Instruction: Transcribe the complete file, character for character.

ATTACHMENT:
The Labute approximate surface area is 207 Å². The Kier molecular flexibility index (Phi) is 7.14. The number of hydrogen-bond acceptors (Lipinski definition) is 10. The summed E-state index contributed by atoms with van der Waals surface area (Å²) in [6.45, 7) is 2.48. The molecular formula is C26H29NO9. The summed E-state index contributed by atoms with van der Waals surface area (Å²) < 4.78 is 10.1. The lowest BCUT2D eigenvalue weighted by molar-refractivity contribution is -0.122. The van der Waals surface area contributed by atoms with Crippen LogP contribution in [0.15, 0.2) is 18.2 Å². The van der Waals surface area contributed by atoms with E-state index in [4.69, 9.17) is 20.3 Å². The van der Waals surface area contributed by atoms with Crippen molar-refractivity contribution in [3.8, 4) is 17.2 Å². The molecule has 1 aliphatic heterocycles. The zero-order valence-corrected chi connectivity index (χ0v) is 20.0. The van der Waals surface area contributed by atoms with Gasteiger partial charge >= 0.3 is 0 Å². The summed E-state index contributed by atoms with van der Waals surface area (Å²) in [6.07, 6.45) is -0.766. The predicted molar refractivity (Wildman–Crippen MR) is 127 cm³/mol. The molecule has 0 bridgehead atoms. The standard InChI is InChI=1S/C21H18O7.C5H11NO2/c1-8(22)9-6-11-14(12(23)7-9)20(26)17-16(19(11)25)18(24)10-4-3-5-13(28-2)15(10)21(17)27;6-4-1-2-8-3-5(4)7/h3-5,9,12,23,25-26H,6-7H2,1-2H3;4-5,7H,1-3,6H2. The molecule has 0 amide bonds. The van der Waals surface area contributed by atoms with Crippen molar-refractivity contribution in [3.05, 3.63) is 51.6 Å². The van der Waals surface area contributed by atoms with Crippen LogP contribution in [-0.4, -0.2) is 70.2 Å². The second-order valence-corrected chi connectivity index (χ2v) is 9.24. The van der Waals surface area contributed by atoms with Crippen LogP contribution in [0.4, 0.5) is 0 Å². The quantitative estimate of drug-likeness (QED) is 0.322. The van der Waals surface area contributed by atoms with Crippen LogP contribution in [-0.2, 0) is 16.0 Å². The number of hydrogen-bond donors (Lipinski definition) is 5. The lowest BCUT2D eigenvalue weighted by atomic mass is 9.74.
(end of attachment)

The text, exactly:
The Labute approximate surface area is 207 Å². The Kier molecular flexibility index (Phi) is 7.14. The number of hydrogen-bond acceptors (Lipinski definition) is 10. The summed E-state index contributed by atoms with van der Waals surface area (Å²) in [6.45, 7) is 2.48. The molecular formula is C26H29NO9. The summed E-state index contributed by atoms with van der Waals surface area (Å²) < 4.78 is 10.1. The lowest BCUT2D eigenvalue weighted by molar-refractivity contribution is -0.122. The van der Waals surface area contributed by atoms with Crippen LogP contribution in [0.15, 0.2) is 18.2 Å². The van der Waals surface area contributed by atoms with E-state index in [4.69, 9.17) is 20.3 Å². The van der Waals surface area contributed by atoms with Crippen molar-refractivity contribution in [3.8, 4) is 17.2 Å². The molecule has 1 aliphatic heterocycles. The zero-order valence-corrected chi connectivity index (χ0v) is 20.0. The van der Waals surface area contributed by atoms with Gasteiger partial charge >= 0.3 is 0 Å². The summed E-state index contributed by atoms with van der Waals surface area (Å²) in [6.07, 6.45) is -0.766. The predicted molar refractivity (Wildman–Crippen MR) is 127 cm³/mol. The molecule has 0 bridgehead atoms. The standard InChI is InChI=1S/C21H18O7.C5H11NO2/c1-8(22)9-6-11-14(12(23)7-9)20(26)17-16(19(11)25)18(24)10-4-3-5-13(28-2)15(10)21(17)27;6-4-1-2-8-3-5(4)7/h3-5,9,12,23,25-26H,6-7H2,1-2H3;4-5,7H,1-3,6H2. The molecule has 0 amide bonds. The van der Waals surface area contributed by atoms with Crippen molar-refractivity contribution in [3.05, 3.63) is 51.6 Å². The van der Waals surface area contributed by atoms with Crippen LogP contribution in [-0.4, -0.2) is 70.2 Å². The second-order valence-corrected chi connectivity index (χ2v) is 9.24. The van der Waals surface area contributed by atoms with Crippen LogP contribution in [0.4, 0.5) is 0 Å². The quantitative estimate of drug-likeness (QED) is 0.322. The van der Waals surface area contributed by atoms with Crippen LogP contribution in [-0.2, 0) is 16.0 Å². The number of hydrogen-bond donors (Lipinski definition) is 5. The lowest BCUT2D eigenvalue weighted by atomic mass is 9.74.